And a great sign appeared in heaven, a woman clothed with the sun, with the moon under her feet, and on her head a crown of twelve stars; she was with child. . . . [S]he brought forth a male child, one who is to rule all the nations with a rod of iron, but her child was caught up to God and to his throne. . . . Then the dragon was angry with the woman, and went off to make war on the rest of her offspring, on those who keep the commandments of God and bear testimony to Jesus.
Here Mary is clearly depicted as a cosmic queen giving birth to both Christ and all Christians, all the while wearing her royal crown. She rules and reigns with her divine son at the center of the perennial battle between the kingdom of God and the kingdoms of this world in union with “the serpent” of old. These texts alone demonstrate Mary to be queen of the kingdom of Christ.

But here’s the problem. Although Pope Pius XII says “it is easily concluded that [Mary] is a queen,” it is not so easy for billions outside of the Catholic Church to conclude. For the skeptic, then, I am now going to show how a fuller understanding of Old Testament typology can be the key to illuminating the truth of Mary’s queenship.


Hidden in the old and revealed in the new

The “kingdom of David”—which Christ came to (in a sense) re-constitute, in accord with prophecy—is the most prominent type of “the kingdom of Christ” in the New Covenant, and it also reveals Mary’s role as queen of that New Covenant kingdom.
I will raise up your [King David’s] offspring after you, who shall come forth from your body, and I will establish his kingdom. He shall build a house for my name, and I will establish the throne of his kingdom forever. I will be his father, and he shall be my son (2 Sam. 7:12-14).

For to us a child is born, to us a son is given; and the government will be upon his shoulder, and his name will be called Wonderful Counselor, Mighty God, Everlasting Father, Prince of Peace. Of the increase of his government and of peace there will be no end, upon the throne of David, and over his kingdom, to establish it, and to uphold it with justice and with righteousness from this time forth and for evermore. The zeal of the Lord of hosts will do this (Isa. 9:6-7).
From the very first verse of the New Testament (Matt. 1:1) through the book of Revelation (3:7), we find Jesus referred to as this prophetic “son of David,” or “the holy one, the true one, who has the key of David.” There can be no doubt that Christ is revealed as the king. But what is revealed to us about a queen?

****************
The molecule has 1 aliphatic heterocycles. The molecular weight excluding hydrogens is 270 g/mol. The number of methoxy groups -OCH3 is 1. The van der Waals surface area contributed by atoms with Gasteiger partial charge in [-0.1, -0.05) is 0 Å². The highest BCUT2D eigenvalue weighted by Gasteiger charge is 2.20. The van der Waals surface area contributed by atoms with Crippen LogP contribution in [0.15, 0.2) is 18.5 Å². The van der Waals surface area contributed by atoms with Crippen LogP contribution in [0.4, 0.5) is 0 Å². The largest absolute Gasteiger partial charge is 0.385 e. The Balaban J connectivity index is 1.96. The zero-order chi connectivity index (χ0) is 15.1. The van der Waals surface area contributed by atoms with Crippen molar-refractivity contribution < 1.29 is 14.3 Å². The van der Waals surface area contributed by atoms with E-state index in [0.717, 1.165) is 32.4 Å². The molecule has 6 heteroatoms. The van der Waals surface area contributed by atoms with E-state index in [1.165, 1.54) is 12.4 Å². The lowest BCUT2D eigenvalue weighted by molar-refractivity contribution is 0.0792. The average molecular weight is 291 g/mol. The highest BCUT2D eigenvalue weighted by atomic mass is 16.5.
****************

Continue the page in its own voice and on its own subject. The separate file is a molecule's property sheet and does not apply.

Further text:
Scott Hahn provides the answer in the remarkable ancient office and Old Testament type of the gebirah (Hebrew, "great lady"):
In the ancient Near East, most nations were monarchies ruled by a king. In addition, most cultures practiced polygamy; so a given king often had several wives. This posed problems. First, whom should the people honor as queen? But more important, whose son should receive the right of succession to the throne? In most Near Eastern cultures, these twin problems were resolved by a single custom. The woman ordinarily honored as queen was not the wife of the king, but the mother of the king (Hail, Holy Queen, p. 78).
It can be difficult for us in the modern Western world to understand ancient monarchical concepts. But first-century Jews understood the notion of the kingdom that Jesus preached because they lived it. They knew that a kingdom meant that there was a king. And, in ancient Israel as in many nearby cultures, if there was a king there was a queen mother:
Now when Athaliah the mother of Ahaziah saw that her son was dead, she arose and destroyed all the royal family. But Jehosheba, the daughter of King Joram, sister of Ahaziah, took Joash the son of Ahaziah, and stole him away from among the king’s sons who were about to be slain, and she put him and his nurse in a bedchamber. Thus she hid him from Athaliah, so that he was not slain; and he remained with her six years, hid in the house of the Lord, while Athaliah reigned over the land (2 Kings 11:1-4).
Queen Athaliah ruled in Israel for six years after her son, King Ahaziah, died. She was a wicked woman and so may not seem to be the greatest type of the Blessed Mother. But then there were many wicked kings in ancient Israel too, who were nonetheless types of Christ. (Even the great King David himself is well-known for his moral failings.) Leaving aside Athaliah’s wickedness, we see in this text a scriptural example of the importance and the authority of the queen mother.
Even Maacah, his mother, King Asa removed from being queen mother because she had made an abominable image for Asherah. Asa cut down her image, crushed it, and burned it at the brook Kidron (2 Chron. 15:16).
Queen Mother Maacah was not exactly a picture of holiness, either. But her office was a powerful one in ancient Israel. Maacha held royal authority and was only deposed from it because she made an idol.
Say to the king and the queen mother: “Take a lowly seat, for your beautiful crown has come down from your head” (Jer. 13:18).
Both the king and the queen mother wore royal crowns, just as Mary is depicted so wearing in Revelation 12:1.

Perhaps the best example of the power and authority of the queen mother in the Old Testament is found personified in Bathsheba:
Then Nathan said to Bathsheba the mother of Solomon, “Have you not heard that Adonijah the son of Haggith has become king and David our lord does not know it? Now therefore come, let me give you counsel, that you may save your own life and the life of your son Solomon. Go in at once to King David, and say to him, “Did you not, my lord the king, swear to your maidservant, saying, ‘Solomon your son shall reign after me, and he shall sit upon my throne’? Why then is Adonijah king?” Then while you are still speaking with the king, I will come in after you and confirm your words. So Bathsheba went to the king in to his chamber (now the king was very old, and Abishag the Shunamite was ministering to the king). Bathsheba bowed and did obeisance to the king, and the king said, “What do you desire?”. . . While she was still speaking with the king, Nathan the prophet came in (1 Kings 1:11-16, 22).